Austin Film Society Documentary Tour: 'Nanking'
... and DocuWeek at the Arbor
In 1937, during the early days of World War II, as part of its siege to conquer China, Japan invaded its then-capital, Nanking. When the city finally fell, after months of bombardment, the Japanese army unleashed a campaign of rape and murder, commonly referred to in history books as the Rape of Nanking. According to the summary judgment of the International Military Tribunal for the Far East – also known as the Tokyo Trials – "Estimates indicate that the total number of civilians and prisoners of war murdered in Nanking and its vicinity during the first six weeks of the Japanese occupation was over 200,000. Approximately 20,000 cases of rape occurred in the city during the first month of the occupation."
In the midst of the rampage, a small group of Westerners banded together, à la Oskar Schindler, to establish a safety zone where more than 200,000 Chinese found refuge. Unarmed, these missionaries, university professors, doctors, and businessmen – including a Nazi named John Rabe – bore witness to the events, while risking their own lives to protect civilians from slaughter. In Nanking, directed by Bill Guttentag and Dan Sturman, the story is told through interviews with Chinese survivors, archival footage and photos of the events, and testimonies of former Japanese soldiers. The film includes a stage reading of the Westerners' letters and diaries, featuring Woody Harrelson, Mariel Hemingway, and Jürgen Prochnow.
Amazingly, 70 years after the invasion, what actually happened in Nanking remains controversial; the Chinese and Japanese still don't agree, and the dispute continues to sour relations between the two countries.
"To this day, many Japanese believe that stories of atrocities in Nanking are exaggerations and lies, and the conflict is often front-page news in newspapers throughout Asia. Some of the people we hired in Japan actually quit the project, citing pressure from family members who disapproved of the subject matter. One of our Japanese associate producers quit because she said she feared for her safety," says Sturman, adding that "two days after our premiere at Sundance [it won the Documentary Editing award there], a group of conservative politicians and activists in Japan held a press conference announcing plans to rebut our 'fictitious' film with a $2 million documentary entitled The Truth of Nanking."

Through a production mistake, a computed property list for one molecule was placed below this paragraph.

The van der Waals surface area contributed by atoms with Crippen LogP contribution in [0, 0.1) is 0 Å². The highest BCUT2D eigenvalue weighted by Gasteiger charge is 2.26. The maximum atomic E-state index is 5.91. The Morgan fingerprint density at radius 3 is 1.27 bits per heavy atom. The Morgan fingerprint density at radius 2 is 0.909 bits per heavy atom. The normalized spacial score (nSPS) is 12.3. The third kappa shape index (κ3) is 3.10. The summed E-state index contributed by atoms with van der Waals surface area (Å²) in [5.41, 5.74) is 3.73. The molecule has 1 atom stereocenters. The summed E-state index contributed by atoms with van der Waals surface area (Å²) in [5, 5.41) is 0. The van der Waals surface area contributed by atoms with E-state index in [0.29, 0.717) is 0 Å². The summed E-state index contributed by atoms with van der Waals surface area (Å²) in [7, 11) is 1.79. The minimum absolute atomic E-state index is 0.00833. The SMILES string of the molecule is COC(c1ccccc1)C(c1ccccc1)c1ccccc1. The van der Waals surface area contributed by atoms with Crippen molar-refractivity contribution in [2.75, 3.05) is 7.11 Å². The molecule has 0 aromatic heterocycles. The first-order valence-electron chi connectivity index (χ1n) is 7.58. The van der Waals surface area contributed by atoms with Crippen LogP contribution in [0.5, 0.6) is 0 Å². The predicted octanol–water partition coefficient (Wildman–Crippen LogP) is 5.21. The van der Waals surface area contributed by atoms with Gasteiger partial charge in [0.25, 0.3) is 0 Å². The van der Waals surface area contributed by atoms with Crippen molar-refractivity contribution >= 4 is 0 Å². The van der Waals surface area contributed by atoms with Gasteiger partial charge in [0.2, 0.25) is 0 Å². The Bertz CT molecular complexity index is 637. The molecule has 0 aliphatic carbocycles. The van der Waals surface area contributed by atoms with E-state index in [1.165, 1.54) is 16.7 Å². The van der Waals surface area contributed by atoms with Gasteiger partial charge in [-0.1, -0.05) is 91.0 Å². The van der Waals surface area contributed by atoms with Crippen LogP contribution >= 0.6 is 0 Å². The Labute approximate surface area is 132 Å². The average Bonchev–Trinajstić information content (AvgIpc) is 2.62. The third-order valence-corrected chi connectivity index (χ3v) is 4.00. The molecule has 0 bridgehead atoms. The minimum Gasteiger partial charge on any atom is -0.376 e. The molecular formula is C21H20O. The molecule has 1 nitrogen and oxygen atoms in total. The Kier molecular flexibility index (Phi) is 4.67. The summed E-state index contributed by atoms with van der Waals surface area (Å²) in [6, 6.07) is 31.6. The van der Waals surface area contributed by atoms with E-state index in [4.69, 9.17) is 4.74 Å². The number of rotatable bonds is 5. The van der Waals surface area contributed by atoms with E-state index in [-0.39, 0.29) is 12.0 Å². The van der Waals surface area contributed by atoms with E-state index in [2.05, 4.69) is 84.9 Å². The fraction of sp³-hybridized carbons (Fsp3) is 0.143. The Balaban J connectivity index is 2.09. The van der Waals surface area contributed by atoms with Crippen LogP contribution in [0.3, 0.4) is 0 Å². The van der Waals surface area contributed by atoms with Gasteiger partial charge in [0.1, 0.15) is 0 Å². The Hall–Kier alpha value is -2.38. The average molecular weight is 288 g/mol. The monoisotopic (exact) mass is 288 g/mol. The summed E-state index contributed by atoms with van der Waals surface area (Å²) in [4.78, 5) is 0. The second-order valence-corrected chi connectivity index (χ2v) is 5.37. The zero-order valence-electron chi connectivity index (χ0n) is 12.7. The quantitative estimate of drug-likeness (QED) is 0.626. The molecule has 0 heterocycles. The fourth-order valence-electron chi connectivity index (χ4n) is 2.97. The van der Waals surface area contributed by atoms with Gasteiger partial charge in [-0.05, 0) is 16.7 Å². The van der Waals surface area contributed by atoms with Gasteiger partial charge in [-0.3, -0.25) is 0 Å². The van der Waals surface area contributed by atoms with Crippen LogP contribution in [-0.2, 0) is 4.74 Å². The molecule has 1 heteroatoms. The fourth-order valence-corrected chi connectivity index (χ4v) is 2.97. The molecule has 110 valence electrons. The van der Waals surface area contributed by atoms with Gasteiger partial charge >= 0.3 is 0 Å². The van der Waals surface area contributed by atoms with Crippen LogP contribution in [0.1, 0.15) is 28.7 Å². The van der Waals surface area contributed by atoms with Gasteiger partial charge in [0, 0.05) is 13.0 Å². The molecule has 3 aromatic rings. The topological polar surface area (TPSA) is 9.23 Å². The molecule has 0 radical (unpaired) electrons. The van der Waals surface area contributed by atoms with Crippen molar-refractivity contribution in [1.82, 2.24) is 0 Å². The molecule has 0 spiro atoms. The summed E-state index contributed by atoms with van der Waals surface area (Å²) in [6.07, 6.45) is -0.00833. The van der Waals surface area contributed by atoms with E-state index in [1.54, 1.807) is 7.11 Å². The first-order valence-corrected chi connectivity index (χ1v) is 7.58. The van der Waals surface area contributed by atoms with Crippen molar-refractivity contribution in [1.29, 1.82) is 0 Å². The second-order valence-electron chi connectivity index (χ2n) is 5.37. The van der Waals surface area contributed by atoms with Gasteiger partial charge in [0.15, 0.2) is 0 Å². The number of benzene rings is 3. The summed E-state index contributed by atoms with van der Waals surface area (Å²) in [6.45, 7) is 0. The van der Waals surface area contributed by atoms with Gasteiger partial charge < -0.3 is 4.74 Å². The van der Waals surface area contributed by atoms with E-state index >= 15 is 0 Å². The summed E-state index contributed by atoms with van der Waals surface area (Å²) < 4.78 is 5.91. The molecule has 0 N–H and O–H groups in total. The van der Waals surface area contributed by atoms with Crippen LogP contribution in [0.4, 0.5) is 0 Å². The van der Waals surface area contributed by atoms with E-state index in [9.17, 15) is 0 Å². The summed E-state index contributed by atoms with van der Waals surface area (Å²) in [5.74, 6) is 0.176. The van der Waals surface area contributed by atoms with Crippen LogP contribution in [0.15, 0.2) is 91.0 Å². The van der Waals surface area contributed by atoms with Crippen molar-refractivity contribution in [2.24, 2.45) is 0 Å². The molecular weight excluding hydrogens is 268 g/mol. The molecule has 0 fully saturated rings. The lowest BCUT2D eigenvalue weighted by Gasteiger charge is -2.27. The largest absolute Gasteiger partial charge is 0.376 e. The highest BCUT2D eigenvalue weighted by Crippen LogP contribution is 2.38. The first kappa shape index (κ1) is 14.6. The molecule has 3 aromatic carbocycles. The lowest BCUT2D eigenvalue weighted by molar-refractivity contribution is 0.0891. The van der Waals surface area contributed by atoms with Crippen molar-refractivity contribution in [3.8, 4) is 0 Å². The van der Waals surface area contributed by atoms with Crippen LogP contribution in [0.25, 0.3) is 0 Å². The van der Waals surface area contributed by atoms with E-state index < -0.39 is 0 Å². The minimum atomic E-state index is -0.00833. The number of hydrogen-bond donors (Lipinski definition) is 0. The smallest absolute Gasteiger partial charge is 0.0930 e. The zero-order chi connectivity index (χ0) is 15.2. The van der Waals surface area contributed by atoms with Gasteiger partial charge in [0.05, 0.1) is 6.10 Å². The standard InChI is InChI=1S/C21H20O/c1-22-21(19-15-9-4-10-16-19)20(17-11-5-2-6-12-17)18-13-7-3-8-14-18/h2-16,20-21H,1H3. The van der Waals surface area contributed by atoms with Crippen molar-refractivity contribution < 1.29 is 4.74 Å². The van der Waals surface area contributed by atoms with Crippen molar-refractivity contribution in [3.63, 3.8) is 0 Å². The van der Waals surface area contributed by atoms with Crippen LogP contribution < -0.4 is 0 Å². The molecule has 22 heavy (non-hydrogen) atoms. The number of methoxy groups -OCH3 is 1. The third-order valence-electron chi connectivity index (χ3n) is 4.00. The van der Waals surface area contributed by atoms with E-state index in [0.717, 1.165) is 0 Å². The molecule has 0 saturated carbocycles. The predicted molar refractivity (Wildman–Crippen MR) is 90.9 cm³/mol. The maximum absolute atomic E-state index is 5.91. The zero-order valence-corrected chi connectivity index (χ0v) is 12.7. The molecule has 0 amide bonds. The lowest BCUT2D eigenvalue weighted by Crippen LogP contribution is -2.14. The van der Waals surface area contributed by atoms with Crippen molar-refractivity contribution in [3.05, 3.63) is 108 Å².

In China, on the other hand – where it was one of only 20 foreign films allowed to be screened each year – Nanking was the highest-grossing documentary in the country's box-office history.
DocuWeek at the Arbor
This October means a delicious surfeit of documentary offerings: The Regal Arbor Cinema @ Great Hills (9828 Great Hills Trail #800) is taking part in the Independent Documentary Association's 11th annual DocuWeek: a multicity rollout of new docs that helps the films qualify for Academy Award consideration.
The lineup for Oct. 7-10 (find descriptions on the International Documentary Association's DocuWeek website, www.documentary.org/programs/docuweek_multicity_07.php):
The Price of Sugar (D: Bill Haney)
Nanking (see left)
Protagonist (D: Jessica Yu)
Larry Flynt: The Right to Be Left Alone (D: Joan Brooker-Marks)
Chops (D: Bruce Broder)
A Promise to the Dead: The Exile Journey of Ariel Dorfman (D: Peter Raymont)